Guest blog by Solitia Wilson. Wilson is an early childhood Special Education teacher in Hanover County, Va. She is a participant in the “Teacher as Change Agent” course, created and sponsored by the Center for Teacher Leadership at Virginia Commonwealth University.
New teachers have a vision of coming into the realm of teaching in order to be an agent of change in the life of a child. And this is truth. Teachers have great impact.
However, new teachers must remember that reality is very different from what they learned in college, read in textbooks, or experienced when they were in school. Many new teachers are not aware that theories they were taught in college are not common practice. They don’t know about all the teaching challenges they will only learn from hands-on experience.
It’s tough not knowing what you don’t know as a new teacher while still trying to keep up with what you need to know!
New teachers, when you find an area in which you feel change is needed, share your thoughts with your mentor or administrator. Hopefully, you will get honest and productive feedback.
Start with the students in your class. Start small, and stay focused on that one change you would like to see implemented. Whatever you do, don’t get discouraged. Make continuous modifications on how you are implementing your change-worthy ideas, but keep your overall goal in mind.
Share this information with your grade-level, or department team. Don’t stop speaking up when others may discount your thoughts, or make you feel as if you are too new to know any better. Be willing to stand up for the change you see that is needed—if not for your students, then for yourself. Your willingness to learn more about change can foster growth in both teachers and students.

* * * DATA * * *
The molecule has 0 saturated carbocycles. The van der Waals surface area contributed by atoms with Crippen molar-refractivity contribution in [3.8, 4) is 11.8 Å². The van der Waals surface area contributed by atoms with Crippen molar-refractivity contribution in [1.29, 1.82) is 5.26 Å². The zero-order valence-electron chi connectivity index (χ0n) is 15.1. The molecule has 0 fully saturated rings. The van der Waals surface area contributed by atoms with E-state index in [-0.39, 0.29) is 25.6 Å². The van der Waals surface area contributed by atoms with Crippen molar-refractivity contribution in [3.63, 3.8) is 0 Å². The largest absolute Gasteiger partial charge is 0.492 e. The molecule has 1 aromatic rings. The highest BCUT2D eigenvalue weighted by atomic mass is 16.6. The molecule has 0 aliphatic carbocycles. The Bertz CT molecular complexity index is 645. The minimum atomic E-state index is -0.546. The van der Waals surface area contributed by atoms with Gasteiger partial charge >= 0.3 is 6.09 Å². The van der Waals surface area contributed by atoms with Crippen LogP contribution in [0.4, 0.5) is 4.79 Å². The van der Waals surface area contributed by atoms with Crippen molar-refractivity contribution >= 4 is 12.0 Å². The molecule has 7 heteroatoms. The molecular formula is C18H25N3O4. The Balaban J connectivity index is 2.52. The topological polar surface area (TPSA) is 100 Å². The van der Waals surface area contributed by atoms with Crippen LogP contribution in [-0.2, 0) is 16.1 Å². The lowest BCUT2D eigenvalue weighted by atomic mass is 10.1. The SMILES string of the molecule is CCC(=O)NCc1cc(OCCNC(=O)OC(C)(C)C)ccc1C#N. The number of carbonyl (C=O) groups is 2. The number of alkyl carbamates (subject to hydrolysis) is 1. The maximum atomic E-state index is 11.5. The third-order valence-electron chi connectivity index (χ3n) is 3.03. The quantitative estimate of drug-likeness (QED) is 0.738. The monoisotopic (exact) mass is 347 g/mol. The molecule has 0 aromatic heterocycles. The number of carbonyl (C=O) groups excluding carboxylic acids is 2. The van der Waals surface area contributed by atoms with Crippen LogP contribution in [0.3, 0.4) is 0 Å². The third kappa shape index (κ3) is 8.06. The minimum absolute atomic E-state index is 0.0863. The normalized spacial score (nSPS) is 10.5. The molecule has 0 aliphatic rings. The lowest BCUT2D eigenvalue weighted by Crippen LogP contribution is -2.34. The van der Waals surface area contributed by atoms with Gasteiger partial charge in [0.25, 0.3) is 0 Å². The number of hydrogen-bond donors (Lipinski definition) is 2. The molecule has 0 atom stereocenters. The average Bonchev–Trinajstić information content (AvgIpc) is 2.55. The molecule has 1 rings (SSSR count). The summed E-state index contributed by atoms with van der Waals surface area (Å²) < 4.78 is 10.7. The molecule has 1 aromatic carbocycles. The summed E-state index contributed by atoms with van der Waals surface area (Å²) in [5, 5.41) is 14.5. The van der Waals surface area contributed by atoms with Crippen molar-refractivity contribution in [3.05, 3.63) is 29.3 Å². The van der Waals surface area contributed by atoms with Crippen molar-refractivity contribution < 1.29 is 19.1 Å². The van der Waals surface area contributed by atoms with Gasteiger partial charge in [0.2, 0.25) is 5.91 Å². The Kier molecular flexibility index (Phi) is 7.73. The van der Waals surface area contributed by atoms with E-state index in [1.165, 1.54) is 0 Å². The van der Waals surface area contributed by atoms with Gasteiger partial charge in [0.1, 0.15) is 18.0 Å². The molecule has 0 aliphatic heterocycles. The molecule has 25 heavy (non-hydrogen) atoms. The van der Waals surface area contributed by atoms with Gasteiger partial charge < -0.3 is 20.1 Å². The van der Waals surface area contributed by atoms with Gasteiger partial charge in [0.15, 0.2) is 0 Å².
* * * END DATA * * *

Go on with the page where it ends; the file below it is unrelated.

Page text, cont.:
Show others that being ‘the new kid on the block’ can be a good thing. Some teachers—with their ‘old-school’ mentality—have been teaching for so long that change is only acknowledged when it comes from the top down, with no questions asked.
New teachers, remember the ultimate goal in teaching is to inspire change in the life of a child. Take note of the disparities in education you see that could improve with a shift in policy or practice. Note how changes could be implemented to positively impact students—not only in your classroom, but school-wide.
Be willing to start small. Be that fresh forward thinker who is often needed to respectfully shake things up! Be an active part of the solution, be willing to take on leadership roles; and be willing to stand up for what you see and your beliefs.
Pack your patience, because these transformations will not happen overnight. Sometimes, change will not happen over the course of a school year, but as the old adage goes '...a change is gonna come.’
Let’s pray (...and yes, I did say pray) that the changes will be better for the lives of all children we teach--not only today, but in years to come.
The opinions expressed in Teacher in a Strange Land are strictly those of the author(s) and do not reflect the opinions or endorsement of Editorial Projects in Education, or any of its publications.